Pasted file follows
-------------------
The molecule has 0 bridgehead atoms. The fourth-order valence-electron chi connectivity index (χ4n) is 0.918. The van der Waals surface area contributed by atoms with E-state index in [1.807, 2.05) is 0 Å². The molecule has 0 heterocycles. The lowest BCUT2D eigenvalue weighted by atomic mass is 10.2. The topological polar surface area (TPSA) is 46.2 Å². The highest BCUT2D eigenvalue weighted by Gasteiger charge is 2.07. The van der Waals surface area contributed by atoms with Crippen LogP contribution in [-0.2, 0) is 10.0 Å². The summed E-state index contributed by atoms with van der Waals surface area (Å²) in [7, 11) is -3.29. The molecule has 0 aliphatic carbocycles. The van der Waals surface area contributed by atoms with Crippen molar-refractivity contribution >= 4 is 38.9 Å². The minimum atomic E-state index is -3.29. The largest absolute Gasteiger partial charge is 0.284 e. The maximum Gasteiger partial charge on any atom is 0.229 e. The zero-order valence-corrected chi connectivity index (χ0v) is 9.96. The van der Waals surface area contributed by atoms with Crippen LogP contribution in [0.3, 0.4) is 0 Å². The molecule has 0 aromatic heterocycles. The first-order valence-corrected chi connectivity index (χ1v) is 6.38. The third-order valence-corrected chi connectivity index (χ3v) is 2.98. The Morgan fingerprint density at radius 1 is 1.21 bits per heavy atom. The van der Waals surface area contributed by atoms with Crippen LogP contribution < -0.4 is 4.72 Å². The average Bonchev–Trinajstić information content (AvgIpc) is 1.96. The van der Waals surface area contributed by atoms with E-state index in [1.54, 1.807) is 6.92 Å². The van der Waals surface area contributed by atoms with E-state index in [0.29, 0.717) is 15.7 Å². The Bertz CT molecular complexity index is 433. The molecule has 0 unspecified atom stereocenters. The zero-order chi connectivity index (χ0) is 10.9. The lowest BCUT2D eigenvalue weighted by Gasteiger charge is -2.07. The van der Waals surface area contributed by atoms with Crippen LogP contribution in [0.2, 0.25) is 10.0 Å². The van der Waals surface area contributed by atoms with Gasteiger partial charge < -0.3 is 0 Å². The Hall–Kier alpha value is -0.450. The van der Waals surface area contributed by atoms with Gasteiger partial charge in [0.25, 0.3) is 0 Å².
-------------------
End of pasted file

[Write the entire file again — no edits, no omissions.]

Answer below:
The molecule has 0 bridgehead atoms. The fourth-order valence-electron chi connectivity index (χ4n) is 0.918. The van der Waals surface area contributed by atoms with E-state index in [1.807, 2.05) is 0 Å². The molecule has 0 heterocycles. The lowest BCUT2D eigenvalue weighted by atomic mass is 10.2. The topological polar surface area (TPSA) is 46.2 Å². The highest BCUT2D eigenvalue weighted by Gasteiger charge is 2.07. The van der Waals surface area contributed by atoms with Crippen LogP contribution in [-0.2, 0) is 10.0 Å². The summed E-state index contributed by atoms with van der Waals surface area (Å²) in [7, 11) is -3.29. The molecule has 0 aliphatic carbocycles. The van der Waals surface area contributed by atoms with Crippen molar-refractivity contribution >= 4 is 38.9 Å². The minimum atomic E-state index is -3.29. The largest absolute Gasteiger partial charge is 0.284 e. The maximum Gasteiger partial charge on any atom is 0.229 e. The zero-order valence-corrected chi connectivity index (χ0v) is 9.96. The van der Waals surface area contributed by atoms with Crippen LogP contribution in [0.3, 0.4) is 0 Å². The molecule has 0 aromatic heterocycles. The first-order valence-corrected chi connectivity index (χ1v) is 6.38. The third-order valence-corrected chi connectivity index (χ3v) is 2.98. The Morgan fingerprint density at radius 1 is 1.21 bits per heavy atom. The van der Waals surface area contributed by atoms with Crippen LogP contribution < -0.4 is 4.72 Å². The average Bonchev–Trinajstić information content (AvgIpc) is 1.96. The van der Waals surface area contributed by atoms with E-state index in [1.54, 1.807) is 6.92 Å². The van der Waals surface area contributed by atoms with E-state index in [0.29, 0.717) is 15.7 Å². The Bertz CT molecular complexity index is 433. The molecule has 0 unspecified atom stereocenters. The zero-order chi connectivity index (χ0) is 10.9. The lowest BCUT2D eigenvalue weighted by Gasteiger charge is -2.07. The van der Waals surface area contributed by atoms with Crippen LogP contribution in [0.2, 0.25) is 10.0 Å². The van der Waals surface area contributed by atoms with Gasteiger partial charge < -0.3 is 0 Å². The Hall–Kier alpha value is -0.450. The van der Waals surface area contributed by atoms with Gasteiger partial charge in [0.25, 0.3) is 0 Å².